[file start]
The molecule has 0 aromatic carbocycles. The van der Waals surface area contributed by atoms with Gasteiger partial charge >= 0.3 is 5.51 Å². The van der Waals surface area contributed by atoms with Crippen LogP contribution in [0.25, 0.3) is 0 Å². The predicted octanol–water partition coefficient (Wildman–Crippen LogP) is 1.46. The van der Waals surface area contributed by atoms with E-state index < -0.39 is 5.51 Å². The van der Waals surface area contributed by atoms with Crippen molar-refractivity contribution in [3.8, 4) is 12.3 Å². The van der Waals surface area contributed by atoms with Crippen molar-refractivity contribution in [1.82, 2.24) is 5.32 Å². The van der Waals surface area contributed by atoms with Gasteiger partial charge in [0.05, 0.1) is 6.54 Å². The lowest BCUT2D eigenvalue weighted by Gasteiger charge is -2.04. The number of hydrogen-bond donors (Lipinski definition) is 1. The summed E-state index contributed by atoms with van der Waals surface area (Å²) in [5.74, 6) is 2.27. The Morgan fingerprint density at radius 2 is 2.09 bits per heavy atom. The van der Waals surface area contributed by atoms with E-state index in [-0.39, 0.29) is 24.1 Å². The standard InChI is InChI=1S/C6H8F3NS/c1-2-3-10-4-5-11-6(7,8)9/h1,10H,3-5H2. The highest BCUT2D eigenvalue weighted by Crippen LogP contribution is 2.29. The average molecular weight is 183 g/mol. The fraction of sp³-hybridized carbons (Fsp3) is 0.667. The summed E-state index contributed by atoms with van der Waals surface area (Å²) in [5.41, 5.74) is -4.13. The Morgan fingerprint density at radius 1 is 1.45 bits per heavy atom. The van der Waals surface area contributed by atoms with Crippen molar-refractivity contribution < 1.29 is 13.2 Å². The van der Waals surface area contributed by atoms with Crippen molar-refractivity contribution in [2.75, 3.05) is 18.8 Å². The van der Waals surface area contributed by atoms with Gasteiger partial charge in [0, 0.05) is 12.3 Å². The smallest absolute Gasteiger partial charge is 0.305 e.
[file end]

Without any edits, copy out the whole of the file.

The molecule has 0 aromatic carbocycles. The van der Waals surface area contributed by atoms with Gasteiger partial charge >= 0.3 is 5.51 Å². The van der Waals surface area contributed by atoms with Crippen LogP contribution in [0.25, 0.3) is 0 Å². The predicted octanol–water partition coefficient (Wildman–Crippen LogP) is 1.46. The van der Waals surface area contributed by atoms with E-state index < -0.39 is 5.51 Å². The van der Waals surface area contributed by atoms with Crippen molar-refractivity contribution in [3.8, 4) is 12.3 Å². The van der Waals surface area contributed by atoms with Crippen molar-refractivity contribution in [1.82, 2.24) is 5.32 Å². The van der Waals surface area contributed by atoms with Gasteiger partial charge in [0.05, 0.1) is 6.54 Å². The lowest BCUT2D eigenvalue weighted by Gasteiger charge is -2.04. The number of hydrogen-bond donors (Lipinski definition) is 1. The summed E-state index contributed by atoms with van der Waals surface area (Å²) in [5.74, 6) is 2.27. The Morgan fingerprint density at radius 2 is 2.09 bits per heavy atom. The van der Waals surface area contributed by atoms with E-state index in [-0.39, 0.29) is 24.1 Å². The standard InChI is InChI=1S/C6H8F3NS/c1-2-3-10-4-5-11-6(7,8)9/h1,10H,3-5H2. The highest BCUT2D eigenvalue weighted by Crippen LogP contribution is 2.29. The average molecular weight is 183 g/mol. The fraction of sp³-hybridized carbons (Fsp3) is 0.667. The summed E-state index contributed by atoms with van der Waals surface area (Å²) in [5.41, 5.74) is -4.13. The Morgan fingerprint density at radius 1 is 1.45 bits per heavy atom. The van der Waals surface area contributed by atoms with Crippen molar-refractivity contribution < 1.29 is 13.2 Å². The van der Waals surface area contributed by atoms with Crippen molar-refractivity contribution in [2.75, 3.05) is 18.8 Å². The van der Waals surface area contributed by atoms with Gasteiger partial charge in [0, 0.05) is 12.3 Å². The smallest absolute Gasteiger partial charge is 0.305 e.